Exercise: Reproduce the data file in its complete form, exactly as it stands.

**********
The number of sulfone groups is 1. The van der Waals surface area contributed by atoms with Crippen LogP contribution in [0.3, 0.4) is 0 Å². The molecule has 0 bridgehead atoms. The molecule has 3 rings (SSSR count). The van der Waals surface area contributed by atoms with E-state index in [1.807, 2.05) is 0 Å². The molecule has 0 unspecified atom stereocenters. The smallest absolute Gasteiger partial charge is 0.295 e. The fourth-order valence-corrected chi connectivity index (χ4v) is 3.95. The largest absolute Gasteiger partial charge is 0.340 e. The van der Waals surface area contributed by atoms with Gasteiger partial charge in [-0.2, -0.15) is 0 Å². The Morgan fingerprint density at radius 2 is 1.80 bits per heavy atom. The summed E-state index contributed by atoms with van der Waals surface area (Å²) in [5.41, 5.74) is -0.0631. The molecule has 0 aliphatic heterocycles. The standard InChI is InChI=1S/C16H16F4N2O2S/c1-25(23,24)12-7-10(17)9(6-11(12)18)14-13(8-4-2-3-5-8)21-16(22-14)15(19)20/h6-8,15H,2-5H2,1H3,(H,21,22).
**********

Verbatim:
The number of sulfone groups is 1. The van der Waals surface area contributed by atoms with Crippen LogP contribution in [0.3, 0.4) is 0 Å². The molecule has 0 bridgehead atoms. The molecule has 3 rings (SSSR count). The van der Waals surface area contributed by atoms with E-state index in [1.807, 2.05) is 0 Å². The molecule has 0 unspecified atom stereocenters. The smallest absolute Gasteiger partial charge is 0.295 e. The fourth-order valence-corrected chi connectivity index (χ4v) is 3.95. The largest absolute Gasteiger partial charge is 0.340 e. The van der Waals surface area contributed by atoms with Gasteiger partial charge in [-0.2, -0.15) is 0 Å². The Morgan fingerprint density at radius 2 is 1.80 bits per heavy atom. The summed E-state index contributed by atoms with van der Waals surface area (Å²) in [5.41, 5.74) is -0.0631. The molecule has 0 aliphatic heterocycles. The standard InChI is InChI=1S/C16H16F4N2O2S/c1-25(23,24)12-7-10(17)9(6-11(12)18)14-13(8-4-2-3-5-8)21-16(22-14)15(19)20/h6-8,15H,2-5H2,1H3,(H,21,22).